From: Eliezer S. Yudkowsky (email@example.com)
Date: Sun Apr 27 2003 - 18:16:00 MDT
Ben Goertzel wrote:
>>> Now, we may invoke Occam's Razor ;) If I'm given an equivalence
>>> class C of universes, all of which are pragmatically
>>> indistinguishable to me, I'm going to assess the plausibility of a
>>> universe in C in terms of its simplicity. Simpler universes in C
>>> are more plausible. The universes with the hypothetical aliens in
>>> it are going to be rated relatively implausible, because the aliens
>>> fail the Occam's razor test -- they are extra elements, which make
>>> the hypothetical universe more complex without adding any new
>>> testable properties.
>> On the contrary, as Tegmark points out, they make the universe more
>> simple. The integer 398,745,842,209,487,873,767 contains more
>> information than the set of all integers.
> Well, that depends on your definition of "information"
> If you define "information content" as "Kolmogorov complexity" you may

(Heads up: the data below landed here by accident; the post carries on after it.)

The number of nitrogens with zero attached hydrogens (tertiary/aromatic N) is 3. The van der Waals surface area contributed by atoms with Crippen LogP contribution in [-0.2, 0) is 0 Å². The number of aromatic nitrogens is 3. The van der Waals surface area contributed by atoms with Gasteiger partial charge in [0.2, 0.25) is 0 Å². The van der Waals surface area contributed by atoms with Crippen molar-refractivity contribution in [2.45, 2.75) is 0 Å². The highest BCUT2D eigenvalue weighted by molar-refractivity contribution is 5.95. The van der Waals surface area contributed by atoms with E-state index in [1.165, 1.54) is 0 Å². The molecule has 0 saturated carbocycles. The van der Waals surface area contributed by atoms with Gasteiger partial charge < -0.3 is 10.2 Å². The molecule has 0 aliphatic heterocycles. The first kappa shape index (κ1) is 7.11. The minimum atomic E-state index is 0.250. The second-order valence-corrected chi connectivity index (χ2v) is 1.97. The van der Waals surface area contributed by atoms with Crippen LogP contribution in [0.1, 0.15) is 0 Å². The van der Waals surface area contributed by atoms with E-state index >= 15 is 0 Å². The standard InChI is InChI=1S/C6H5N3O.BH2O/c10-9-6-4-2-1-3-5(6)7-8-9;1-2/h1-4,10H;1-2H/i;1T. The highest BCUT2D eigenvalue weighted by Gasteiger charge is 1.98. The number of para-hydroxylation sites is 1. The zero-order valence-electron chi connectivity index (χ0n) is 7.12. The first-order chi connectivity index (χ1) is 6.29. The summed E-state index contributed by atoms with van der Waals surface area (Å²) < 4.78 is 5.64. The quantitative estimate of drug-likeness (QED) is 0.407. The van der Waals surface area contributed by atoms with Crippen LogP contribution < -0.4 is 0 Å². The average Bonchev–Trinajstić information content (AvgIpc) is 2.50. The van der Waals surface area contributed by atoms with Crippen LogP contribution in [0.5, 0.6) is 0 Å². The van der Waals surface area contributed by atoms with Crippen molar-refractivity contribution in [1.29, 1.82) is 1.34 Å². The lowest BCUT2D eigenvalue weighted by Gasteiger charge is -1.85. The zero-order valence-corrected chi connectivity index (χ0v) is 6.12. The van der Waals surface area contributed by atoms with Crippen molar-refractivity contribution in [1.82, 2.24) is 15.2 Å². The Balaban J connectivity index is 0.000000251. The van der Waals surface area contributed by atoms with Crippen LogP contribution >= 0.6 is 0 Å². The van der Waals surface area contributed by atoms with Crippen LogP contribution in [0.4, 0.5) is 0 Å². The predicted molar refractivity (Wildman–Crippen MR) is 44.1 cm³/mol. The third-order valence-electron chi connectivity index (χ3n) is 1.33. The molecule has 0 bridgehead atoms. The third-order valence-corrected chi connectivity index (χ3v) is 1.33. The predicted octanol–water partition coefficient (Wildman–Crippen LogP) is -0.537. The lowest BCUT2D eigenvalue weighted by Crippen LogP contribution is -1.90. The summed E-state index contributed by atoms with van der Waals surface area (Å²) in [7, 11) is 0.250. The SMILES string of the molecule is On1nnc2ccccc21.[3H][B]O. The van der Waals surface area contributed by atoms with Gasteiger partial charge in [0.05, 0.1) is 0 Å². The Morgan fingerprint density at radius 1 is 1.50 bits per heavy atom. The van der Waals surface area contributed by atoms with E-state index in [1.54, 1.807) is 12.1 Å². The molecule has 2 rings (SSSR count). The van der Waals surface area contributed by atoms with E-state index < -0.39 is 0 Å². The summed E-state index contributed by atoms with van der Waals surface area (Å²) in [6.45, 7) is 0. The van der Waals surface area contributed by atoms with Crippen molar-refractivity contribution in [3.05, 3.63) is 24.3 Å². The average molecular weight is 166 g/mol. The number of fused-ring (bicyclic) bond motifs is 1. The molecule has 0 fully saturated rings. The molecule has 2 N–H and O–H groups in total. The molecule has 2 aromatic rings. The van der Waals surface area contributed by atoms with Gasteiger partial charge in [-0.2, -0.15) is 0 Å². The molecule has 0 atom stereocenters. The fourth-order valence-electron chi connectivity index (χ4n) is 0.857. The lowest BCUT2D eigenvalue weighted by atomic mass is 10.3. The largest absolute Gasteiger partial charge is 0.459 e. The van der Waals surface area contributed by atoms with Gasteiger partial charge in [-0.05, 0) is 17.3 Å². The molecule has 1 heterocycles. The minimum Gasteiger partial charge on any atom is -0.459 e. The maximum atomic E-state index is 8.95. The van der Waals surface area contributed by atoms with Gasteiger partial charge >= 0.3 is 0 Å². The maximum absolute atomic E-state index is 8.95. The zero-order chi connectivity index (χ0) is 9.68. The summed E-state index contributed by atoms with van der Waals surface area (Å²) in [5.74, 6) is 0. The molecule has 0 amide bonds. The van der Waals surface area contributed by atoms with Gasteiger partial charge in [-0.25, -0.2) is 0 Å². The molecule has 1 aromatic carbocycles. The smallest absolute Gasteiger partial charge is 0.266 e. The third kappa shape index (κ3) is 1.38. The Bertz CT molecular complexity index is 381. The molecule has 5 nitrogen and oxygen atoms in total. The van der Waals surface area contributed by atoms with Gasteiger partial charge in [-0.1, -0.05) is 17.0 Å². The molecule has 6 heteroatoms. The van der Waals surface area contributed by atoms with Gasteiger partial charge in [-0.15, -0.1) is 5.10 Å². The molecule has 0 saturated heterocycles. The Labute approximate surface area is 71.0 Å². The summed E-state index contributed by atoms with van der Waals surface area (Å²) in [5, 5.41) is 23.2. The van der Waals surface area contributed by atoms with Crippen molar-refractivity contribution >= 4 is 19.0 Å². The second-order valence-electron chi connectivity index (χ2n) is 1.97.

> be right...
> But I think that is a flawed definition...
We were speaking of Occam's Razor, weren't we? If the information content
*relative to Occam's Razor* and the question of the "simplest hypothesis"
is to be measured in anything other than the Kolmogorov complexity, I
think Messieurs Solomonoff and Hutter would wish to know about it. I
certainly don't think the "amount of pattern present" is the right
criterion for Occam's Razor! We want the simplest explanation, not the
most boring description.
> Anyway, I think it's OK to maintain all these hypothetical universes,
> but one needs to maintain a probability distribution over them, and one
> then has a question of the "prior distribution". Is the a priori
> probability of a universe calculated using the solomonoff-levin
If I knew *that*, Ben, I'd have solved my second hard problem and found
the One True Prior.
-- Eliezer S. Yudkowsky http://intelligence.org/ Research Fellow, Singularity Institute for Artificial Intelligence
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